I love being a family physician. I love the history rooted in the country doc who did his best to help comfort and heal his neighbors. I love the broad scope of practice where I am always seeing something different and something challenging. But most of all, I love the long-term relationships with my patients. So it is with a heavy heart I admit my specialty is dying.

Outside column: Fresh thinking for a connected world
If there are any of us who still doubt that the world has shrunk, that we all are linked and dependent on one another, this has been the year that proved us wrong. The evidence is all around us. Early this year, homeowners in Wichita, Kan., and Fuquay Varina, N.C. (among 1,000 other places) defaulted on their mortgages. And so it began.

Police investigate attempted robbery
JUNEAU - Police are investigating an attempted robbery that occurred Tuesday in the Mendenhall Valley.

Eaglecrest to host Christmas Eve event
JUNEAU - Eaglecrest Ski Area will host its annual Christmas Eve activities starting at 3:30 p.m. today.

Deicer fumes invade plane at Sea-Tac
SEATAC, Wash. - Deicer fumes made their way into an Alaska Airlines plane at Sea-Tac Airport and irritated the eyes of passengers and the crew.

Prison bonds sold
ANCHORAGE - The Matanuska-Susitna Borough has sold $240 million in bonds to help fund construction of a new prison.

Police respond to bomb threat
JUNEAU - Juneau police responded to a report of a bomb threat at Wal-Mart late Monday.

Soldier dies in Tok Cutoff crash
ANCHORAGE - A 19-year-old California soldier assigned to Fort Richardson in Anchorage died in a car crash on the Tok Cutoff.

Woman killed in highway crash
ANCHORAGE - A 22-year-old Pennsylvania woman has died in a crash on an icy stretch of the Seward Highway.

Church's baby Jesus figurine is taken
KETCHIKAN - A baby Jesus was stolen, leaving the Clover Pass Community Church without the figurine for its holiday nativity scene.

Holiday cup keeps rolling
With 32 teams and nearly 400 participants buzzing in and out of the Dimond Park Field House this week, the 16th annual Holiday Cup soccer tournament has shown that the old Juneau tradition still has the juice to pack any venue in town.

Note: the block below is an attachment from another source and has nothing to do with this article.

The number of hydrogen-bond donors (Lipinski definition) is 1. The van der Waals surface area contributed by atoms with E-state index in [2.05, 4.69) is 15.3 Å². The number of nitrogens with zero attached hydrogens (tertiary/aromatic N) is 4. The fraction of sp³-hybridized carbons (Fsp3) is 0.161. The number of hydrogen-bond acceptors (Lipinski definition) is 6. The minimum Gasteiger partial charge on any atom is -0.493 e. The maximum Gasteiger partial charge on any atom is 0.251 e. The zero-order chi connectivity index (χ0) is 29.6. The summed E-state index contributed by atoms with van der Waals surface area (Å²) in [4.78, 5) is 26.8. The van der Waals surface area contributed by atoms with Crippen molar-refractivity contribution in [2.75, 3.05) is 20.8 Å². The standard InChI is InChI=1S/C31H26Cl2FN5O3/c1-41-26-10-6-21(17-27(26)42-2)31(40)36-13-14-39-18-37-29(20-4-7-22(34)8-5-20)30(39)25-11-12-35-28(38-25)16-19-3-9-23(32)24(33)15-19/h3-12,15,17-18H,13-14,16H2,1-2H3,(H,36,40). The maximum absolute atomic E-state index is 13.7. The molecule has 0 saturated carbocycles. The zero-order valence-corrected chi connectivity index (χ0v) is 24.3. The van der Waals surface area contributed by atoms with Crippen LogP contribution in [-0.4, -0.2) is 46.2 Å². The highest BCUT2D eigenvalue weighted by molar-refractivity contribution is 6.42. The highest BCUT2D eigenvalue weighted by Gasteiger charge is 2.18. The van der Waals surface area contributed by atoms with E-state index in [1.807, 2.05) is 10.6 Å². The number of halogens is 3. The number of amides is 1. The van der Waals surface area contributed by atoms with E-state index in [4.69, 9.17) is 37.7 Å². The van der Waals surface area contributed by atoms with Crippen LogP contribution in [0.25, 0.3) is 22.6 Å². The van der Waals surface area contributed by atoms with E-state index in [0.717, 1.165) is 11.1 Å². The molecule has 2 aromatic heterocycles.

Alaska Club hosting 3-on-3
Are you looking to burn off some of those cookies and cups of eggnog after the annual Christmas feast? Do you have a house full of kids supercharged by candy canes and chocolate Santas, but soccer's not their sport?

Eagles shooting for state
Go ahead, call it a comeback.

Crimson Bears box scores
JDHS girls varsity basketball

2008-09 Parks & Recreation Adult Ordway Basketball League
Standings as of Dec. 21

Seattle airport begins to thaw
SEATTLE - Alaskans normally shrug off the heaviest of snowstorms, but now they're suffering unusual inconvenience because of a few inches that fell more than 1,400 miles to the south.

Witness says he received immunity offer
ANCHORAGE - David Anderson, the government witness at the center of the storm involving ex-state Sen. Jerry Ward and allegations of misconduct in U.S. Sen. Ted Stevens' trial, has written a new letter to the judge in the Stevens case asserting again that prosecutors promised him and his friends immunity.

Snowzilla rises again
ANCHORAGE - Someone has told the city of Anchorage what it can do with its cease-and-desist order to prevent Snowzilla - the giant snowman - from rising up again this winter in an east Anchorage neighborhood.

Witness in Stevens' trial regrets testifying
WASHINGTON - A witness in convicted Alaska Sen. Ted Stevens' corruption trial has told the judge he never would have testified if he'd known he did not have immunity from prosecution.

Government agency delays use of recreational fishing registry
WASHINGTON - Recreational saltwater anglers who were supposed to register with the federal government by January are off the hook for a year.

Fairbanks Catholic diocese receives complaints
ANCHORAGE - Someone has told the city of Anchorage what it can do with its cease-and-desist order to prevent Snowzilla - the giant snowman - from rising up again this winter in an east Anchorage neighborhood.

Photo: Getting a lift
Avery Thomas and Dave Dishneau work to secure straps from a crane hook to a submerged utility truck Monday afternoon on the Chena River. The vehicle's multiple occupants escaped unharmed after breaking through thin ice near Pike's Landing the previous night.

Police charge three with operating fraud ring
ANCHORAGE - Three people stole checks, credit cards and identities and used them to bilk southcentral Alaska residents out of thousands of dollars during a four-month crime spree, according to Anchorage police.

This Day in History
In Alaska, in the Nation and the World

Fairbanks police find body of missing man
FAIRBANKS - The body of a Fairbanks businessman missing since Friday was found in a wooded area on the southern outskirts of the city.

Conservationists vow to keep pushing for ribbon seal listing
ANCHORAGE - The conservation group that petitioned to list ribbon seals as threatened or endangered vowed to keep trying despite rejection by federal wildlife managers.

This Day in History
In Alaska, in the Nation and the World